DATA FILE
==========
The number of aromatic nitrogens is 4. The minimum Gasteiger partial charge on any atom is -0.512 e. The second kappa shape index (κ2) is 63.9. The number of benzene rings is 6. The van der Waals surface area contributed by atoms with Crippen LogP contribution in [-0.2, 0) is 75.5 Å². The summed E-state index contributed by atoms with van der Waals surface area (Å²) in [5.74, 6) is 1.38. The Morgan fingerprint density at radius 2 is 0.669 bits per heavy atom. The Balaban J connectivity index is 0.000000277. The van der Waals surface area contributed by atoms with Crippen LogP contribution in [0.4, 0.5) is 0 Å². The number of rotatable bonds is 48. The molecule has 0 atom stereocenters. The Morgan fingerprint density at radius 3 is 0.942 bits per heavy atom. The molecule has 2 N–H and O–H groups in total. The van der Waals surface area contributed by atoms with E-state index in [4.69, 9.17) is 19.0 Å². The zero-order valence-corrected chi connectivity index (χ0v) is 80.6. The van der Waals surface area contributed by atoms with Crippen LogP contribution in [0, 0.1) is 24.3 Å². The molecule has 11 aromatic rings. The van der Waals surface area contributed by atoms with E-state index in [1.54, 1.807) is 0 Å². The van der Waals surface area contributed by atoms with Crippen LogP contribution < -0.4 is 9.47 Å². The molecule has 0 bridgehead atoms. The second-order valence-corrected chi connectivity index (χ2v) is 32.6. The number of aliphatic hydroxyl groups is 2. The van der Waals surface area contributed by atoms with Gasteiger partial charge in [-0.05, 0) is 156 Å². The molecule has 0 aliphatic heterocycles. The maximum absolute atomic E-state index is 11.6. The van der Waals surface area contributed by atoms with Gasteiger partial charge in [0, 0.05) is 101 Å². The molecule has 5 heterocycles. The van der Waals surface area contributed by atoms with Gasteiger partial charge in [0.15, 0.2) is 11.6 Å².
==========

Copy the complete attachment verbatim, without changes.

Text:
The number of aromatic nitrogens is 4. The minimum Gasteiger partial charge on any atom is -0.512 e. The second kappa shape index (κ2) is 63.9. The number of benzene rings is 6. The van der Waals surface area contributed by atoms with Crippen LogP contribution in [-0.2, 0) is 75.5 Å². The summed E-state index contributed by atoms with van der Waals surface area (Å²) in [5.74, 6) is 1.38. The Morgan fingerprint density at radius 2 is 0.669 bits per heavy atom. The Balaban J connectivity index is 0.000000277. The van der Waals surface area contributed by atoms with Crippen LogP contribution in [0.4, 0.5) is 0 Å². The number of rotatable bonds is 48. The molecule has 0 atom stereocenters. The Morgan fingerprint density at radius 3 is 0.942 bits per heavy atom. The molecule has 2 N–H and O–H groups in total. The van der Waals surface area contributed by atoms with E-state index in [4.69, 9.17) is 19.0 Å². The zero-order valence-corrected chi connectivity index (χ0v) is 80.6. The van der Waals surface area contributed by atoms with Crippen LogP contribution in [0, 0.1) is 24.3 Å². The molecule has 11 aromatic rings. The van der Waals surface area contributed by atoms with E-state index in [1.54, 1.807) is 0 Å². The van der Waals surface area contributed by atoms with Crippen LogP contribution < -0.4 is 9.47 Å². The molecule has 0 bridgehead atoms. The second-order valence-corrected chi connectivity index (χ2v) is 32.6. The number of aliphatic hydroxyl groups is 2. The van der Waals surface area contributed by atoms with Gasteiger partial charge in [-0.05, 0) is 156 Å². The molecule has 0 aliphatic heterocycles. The maximum absolute atomic E-state index is 11.6. The van der Waals surface area contributed by atoms with Gasteiger partial charge in [0, 0.05) is 101 Å². The molecule has 5 heterocycles. The van der Waals surface area contributed by atoms with Gasteiger partial charge in [0.15, 0.2) is 11.6 Å².